Trivia Testers : The First Aeronautical Charts

The first aeronautical charts
The first aeronautical charts didn’t appear until

  1. 1834
  2. 1888
  3. 1909
  4. 1917

Reinventing the Wheel
In what year did the first “whiz wheel” flight computer appear?

  1. 1881
  2. 1903
  3. 1910
  4. 1917

From whence comes the wind?
If you knew only your true airspeed and your angle of drift from the wind, is it possible to compute the direction and velocity of the wind?

  1. Yes.
  2. Almost, but not quite. You would also need your heading.
  3. No. Not only do you need heading information, but also your original course.
  4. No. In addition to the above, you must know your actual ground speed.

The Answers…

The first aeronautical charts
Answer: There were indeed maps available for aeronauts of the 18th and 19th centuries, but not one of them had been prepared for aerial navigation. Towns were noted in terms of population, not by dimensions or outlines. Railroad maps proved useful for balloonists, although the paths and precise directions of railroad tracks, and at what angles they crossed roads as well as each other, were far from realistic. The first published call for aeronautical charts was made by a Prussian officer and balloonist named Hermann Moedebeck, in 1888. He pointed out that it was difficult to determine safe landing sites from aloft, and suggested that distinctive symbols be used to show such locations. Actual production of such charts however, was still over 20 years away. In 1900, a subcommission of the Second International Congress of Aeronautics did consider the problem of locating one’s position from a balloon, but the problem wasn’t really addressed. In 1906, Moedebeck once again advised that a better means of determining position by representing useful landmarks was needed, and even suggested governmental support. In 1907, the Third Congress of the International Aeronautical Federation (a rival organization) formed an international commission for aeronautical charts, and Moedebeck was appointed as its first chairman. As a prototype he chose a topographical chart being produced by the Royal Prussian Land Survey, which covered middle Europe on a 1:300,000 scale (the “Cologne sheet”), on which he over-printed various aeronautical symbols. It was shown at an exposition in Frankfurt in 1909. (Yes, the answer is choice C.) Also in 1909, a commercial firm sold an aeronautical chart of Paris; in 1910 the Aero Club of France organized a cartographic commission, and by 1911 it had received a subsidy from the Ministry of Public Works. In the fall of 1911, the first air chart ever made in the US appeared. It was a chart of western Long Island, made for the Aero Club of America.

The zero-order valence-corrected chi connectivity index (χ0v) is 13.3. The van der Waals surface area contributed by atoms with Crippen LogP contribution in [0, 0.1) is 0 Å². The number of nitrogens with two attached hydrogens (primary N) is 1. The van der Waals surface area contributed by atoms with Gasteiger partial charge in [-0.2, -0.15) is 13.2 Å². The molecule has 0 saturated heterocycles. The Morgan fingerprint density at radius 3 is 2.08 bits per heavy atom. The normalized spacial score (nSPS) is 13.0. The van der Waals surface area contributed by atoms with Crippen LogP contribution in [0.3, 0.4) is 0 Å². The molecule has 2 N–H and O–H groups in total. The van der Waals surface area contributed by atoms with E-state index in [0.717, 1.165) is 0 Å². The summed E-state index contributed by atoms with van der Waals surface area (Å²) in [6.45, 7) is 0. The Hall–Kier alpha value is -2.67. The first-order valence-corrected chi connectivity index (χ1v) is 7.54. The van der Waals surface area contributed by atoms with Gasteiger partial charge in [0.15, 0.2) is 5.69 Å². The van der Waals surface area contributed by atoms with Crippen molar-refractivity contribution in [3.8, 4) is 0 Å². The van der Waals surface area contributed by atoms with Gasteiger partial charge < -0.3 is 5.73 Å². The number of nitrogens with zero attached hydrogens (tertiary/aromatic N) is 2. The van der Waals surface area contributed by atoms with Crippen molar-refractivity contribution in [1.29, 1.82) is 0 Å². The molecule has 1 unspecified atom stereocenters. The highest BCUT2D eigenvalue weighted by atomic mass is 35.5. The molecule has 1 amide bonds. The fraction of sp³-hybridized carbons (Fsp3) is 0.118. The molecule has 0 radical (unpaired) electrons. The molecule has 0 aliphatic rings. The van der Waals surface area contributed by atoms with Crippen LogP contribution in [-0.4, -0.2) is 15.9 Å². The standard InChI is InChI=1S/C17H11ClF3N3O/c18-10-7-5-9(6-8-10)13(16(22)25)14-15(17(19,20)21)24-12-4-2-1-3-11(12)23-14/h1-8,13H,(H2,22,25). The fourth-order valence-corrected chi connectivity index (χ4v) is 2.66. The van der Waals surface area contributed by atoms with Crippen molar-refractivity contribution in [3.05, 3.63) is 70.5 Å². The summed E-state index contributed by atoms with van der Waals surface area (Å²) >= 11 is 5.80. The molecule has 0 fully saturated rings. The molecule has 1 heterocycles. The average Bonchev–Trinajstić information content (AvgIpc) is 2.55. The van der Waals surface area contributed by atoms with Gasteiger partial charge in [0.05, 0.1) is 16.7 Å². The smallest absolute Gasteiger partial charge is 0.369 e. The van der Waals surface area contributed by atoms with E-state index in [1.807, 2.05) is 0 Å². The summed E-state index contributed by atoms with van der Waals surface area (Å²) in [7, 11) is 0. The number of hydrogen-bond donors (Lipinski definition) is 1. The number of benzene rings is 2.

Reinventing the Wheel